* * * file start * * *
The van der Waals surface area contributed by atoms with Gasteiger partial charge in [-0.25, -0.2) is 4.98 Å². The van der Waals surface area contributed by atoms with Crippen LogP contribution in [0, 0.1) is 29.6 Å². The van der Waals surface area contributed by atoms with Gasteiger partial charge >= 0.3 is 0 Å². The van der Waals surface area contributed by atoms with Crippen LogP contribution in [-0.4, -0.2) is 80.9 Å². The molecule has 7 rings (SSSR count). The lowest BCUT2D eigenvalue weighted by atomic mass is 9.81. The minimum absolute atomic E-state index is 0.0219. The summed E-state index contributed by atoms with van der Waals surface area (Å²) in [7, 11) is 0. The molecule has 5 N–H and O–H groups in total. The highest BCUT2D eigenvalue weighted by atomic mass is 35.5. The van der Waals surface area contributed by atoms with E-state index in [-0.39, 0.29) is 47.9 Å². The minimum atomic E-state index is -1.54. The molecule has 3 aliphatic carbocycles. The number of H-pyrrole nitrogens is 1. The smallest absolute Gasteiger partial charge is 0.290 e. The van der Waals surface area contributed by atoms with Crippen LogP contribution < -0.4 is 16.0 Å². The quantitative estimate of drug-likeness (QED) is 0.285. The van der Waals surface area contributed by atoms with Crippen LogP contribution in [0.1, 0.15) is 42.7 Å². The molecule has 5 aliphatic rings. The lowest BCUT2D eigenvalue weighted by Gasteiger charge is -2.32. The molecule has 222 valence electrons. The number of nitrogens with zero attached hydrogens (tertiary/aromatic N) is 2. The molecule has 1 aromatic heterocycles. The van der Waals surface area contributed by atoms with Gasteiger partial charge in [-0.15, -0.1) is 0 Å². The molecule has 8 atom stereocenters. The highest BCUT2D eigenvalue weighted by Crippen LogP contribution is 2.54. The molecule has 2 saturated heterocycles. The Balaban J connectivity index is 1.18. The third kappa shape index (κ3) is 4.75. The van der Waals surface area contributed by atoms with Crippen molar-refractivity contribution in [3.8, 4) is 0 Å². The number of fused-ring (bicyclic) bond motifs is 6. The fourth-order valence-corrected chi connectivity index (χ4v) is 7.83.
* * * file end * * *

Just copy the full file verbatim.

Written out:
The van der Waals surface area contributed by atoms with Gasteiger partial charge in [-0.25, -0.2) is 4.98 Å². The van der Waals surface area contributed by atoms with Crippen LogP contribution in [0, 0.1) is 29.6 Å². The van der Waals surface area contributed by atoms with Gasteiger partial charge >= 0.3 is 0 Å². The van der Waals surface area contributed by atoms with Crippen LogP contribution in [-0.4, -0.2) is 80.9 Å². The molecule has 7 rings (SSSR count). The lowest BCUT2D eigenvalue weighted by atomic mass is 9.81. The minimum absolute atomic E-state index is 0.0219. The summed E-state index contributed by atoms with van der Waals surface area (Å²) in [7, 11) is 0. The molecule has 5 N–H and O–H groups in total. The highest BCUT2D eigenvalue weighted by atomic mass is 35.5. The van der Waals surface area contributed by atoms with E-state index in [-0.39, 0.29) is 47.9 Å². The minimum atomic E-state index is -1.54. The molecule has 3 aliphatic carbocycles. The number of H-pyrrole nitrogens is 1. The smallest absolute Gasteiger partial charge is 0.290 e. The van der Waals surface area contributed by atoms with Crippen LogP contribution < -0.4 is 16.0 Å². The quantitative estimate of drug-likeness (QED) is 0.285. The van der Waals surface area contributed by atoms with Crippen LogP contribution in [0.1, 0.15) is 42.7 Å². The molecule has 5 aliphatic rings. The lowest BCUT2D eigenvalue weighted by Gasteiger charge is -2.32. The molecule has 222 valence electrons. The number of nitrogens with zero attached hydrogens (tertiary/aromatic N) is 2. The molecule has 1 aromatic heterocycles. The van der Waals surface area contributed by atoms with Gasteiger partial charge in [-0.15, -0.1) is 0 Å². The molecule has 8 atom stereocenters. The highest BCUT2D eigenvalue weighted by Crippen LogP contribution is 2.54. The molecule has 2 saturated heterocycles. The Balaban J connectivity index is 1.18. The third kappa shape index (κ3) is 4.75. The van der Waals surface area contributed by atoms with Crippen molar-refractivity contribution in [3.8, 4) is 0 Å². The number of fused-ring (bicyclic) bond motifs is 6. The fourth-order valence-corrected chi connectivity index (χ4v) is 7.83.